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SBIR/STTR Proposal Preparation Training
January 22 @ 8:00 am - January 23 @ 4:00 pm
Agenda – download
The workshop will end with 1-on-1 assessments that allow competitive applications to receive free support for April 5 submission. If you have an idea you would like to share with us for the assessment, please fill out the assessment form by January 21.
BioGenerator and BBC bring this workshop to cover all aspects of writing an SBIR/STTR proposal focused on life science technologies. The workshop will include information on the National Institutes of Health and the National Science Foundation programs, though it is timed to aid in proposal preparation for the April 5, 2020, NIH deadline and detailed emphasis will be placed on the NIH process.
Training will begin with SBIR/STTR basics, including eligibility requirements, participating agencies, difference between SBIR/STTR, and essential information about the NSF program.
Free parking is available on Forest Park Avenue east of S. Sarah Street and at IKEA. Please plan to arrive early to find parking.
The workshop is conducted by SBIR/STTR expert, Shannon Bass, Principal Consultant at BBC, with a background of management in the biotechnology industry. Shannon has assisted numerous start-ups in developing competitive NIH grant submissions, post-award management, commercialization, and project management. Grant and contracts management expert, Kris Bergman, will provide the budget preparation webinar on January 23. Both Shannon and Kris are with BBC Entrepreneurial Training & Consulting (BBCetc – www.bbcetc.com), which is nationally recognized for its expertise in helping emerging companies win federal funding through the SBIR and STTR programs.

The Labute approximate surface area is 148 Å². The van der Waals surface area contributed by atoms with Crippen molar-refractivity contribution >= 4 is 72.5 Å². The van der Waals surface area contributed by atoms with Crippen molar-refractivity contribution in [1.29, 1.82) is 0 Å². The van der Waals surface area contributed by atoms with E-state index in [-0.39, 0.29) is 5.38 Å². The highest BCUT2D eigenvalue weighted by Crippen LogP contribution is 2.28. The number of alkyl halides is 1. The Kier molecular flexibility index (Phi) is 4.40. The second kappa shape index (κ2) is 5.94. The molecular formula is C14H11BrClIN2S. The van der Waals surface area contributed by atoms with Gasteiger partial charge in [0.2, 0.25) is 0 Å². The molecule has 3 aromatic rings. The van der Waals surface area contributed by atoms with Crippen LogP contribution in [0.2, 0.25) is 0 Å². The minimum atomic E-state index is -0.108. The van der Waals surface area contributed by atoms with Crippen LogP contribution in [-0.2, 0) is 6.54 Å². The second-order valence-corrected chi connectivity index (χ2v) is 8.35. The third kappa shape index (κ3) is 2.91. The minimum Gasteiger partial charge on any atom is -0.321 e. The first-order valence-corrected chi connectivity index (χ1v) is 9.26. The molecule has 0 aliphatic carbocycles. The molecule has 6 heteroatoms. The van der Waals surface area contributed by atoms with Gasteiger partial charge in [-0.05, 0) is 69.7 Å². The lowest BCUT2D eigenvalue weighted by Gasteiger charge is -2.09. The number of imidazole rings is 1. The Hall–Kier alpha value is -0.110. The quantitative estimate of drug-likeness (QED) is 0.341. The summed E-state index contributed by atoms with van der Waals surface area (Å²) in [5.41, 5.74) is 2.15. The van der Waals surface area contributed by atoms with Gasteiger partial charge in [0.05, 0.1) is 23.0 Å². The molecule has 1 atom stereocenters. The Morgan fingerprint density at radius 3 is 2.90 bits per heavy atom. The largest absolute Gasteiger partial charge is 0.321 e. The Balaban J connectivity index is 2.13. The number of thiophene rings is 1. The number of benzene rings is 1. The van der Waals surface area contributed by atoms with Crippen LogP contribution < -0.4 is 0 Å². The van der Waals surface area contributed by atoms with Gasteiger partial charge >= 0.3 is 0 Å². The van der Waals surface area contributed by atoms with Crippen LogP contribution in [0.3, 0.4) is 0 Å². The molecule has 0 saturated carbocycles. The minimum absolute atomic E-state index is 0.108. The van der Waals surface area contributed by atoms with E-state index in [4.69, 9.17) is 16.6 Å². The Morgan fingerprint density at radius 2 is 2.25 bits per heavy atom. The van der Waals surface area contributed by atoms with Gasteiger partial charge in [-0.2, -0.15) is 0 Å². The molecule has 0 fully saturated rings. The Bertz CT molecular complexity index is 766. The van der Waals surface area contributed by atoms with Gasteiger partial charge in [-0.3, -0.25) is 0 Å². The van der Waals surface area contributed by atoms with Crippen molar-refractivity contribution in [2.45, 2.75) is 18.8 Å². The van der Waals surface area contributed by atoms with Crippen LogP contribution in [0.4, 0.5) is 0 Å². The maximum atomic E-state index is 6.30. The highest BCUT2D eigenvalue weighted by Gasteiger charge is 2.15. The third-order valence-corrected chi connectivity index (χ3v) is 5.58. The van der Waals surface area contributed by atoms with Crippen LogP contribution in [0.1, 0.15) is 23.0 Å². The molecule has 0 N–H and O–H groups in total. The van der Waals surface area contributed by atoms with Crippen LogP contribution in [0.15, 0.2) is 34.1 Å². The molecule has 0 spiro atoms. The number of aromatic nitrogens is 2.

“Excellent content. This should be a MUST for anyone applying to fed grants” – Primary Investigator developing a therapy for neonates
“Great Seminar!”- PhD student at Washington University
(This workshop is a part of Grants2Business, a highly successful program with an average NIH SBIR success rate of 37% (16% national average, 2017) for Phase I and 60% (38% national average, 2017) for Phase II submissions.)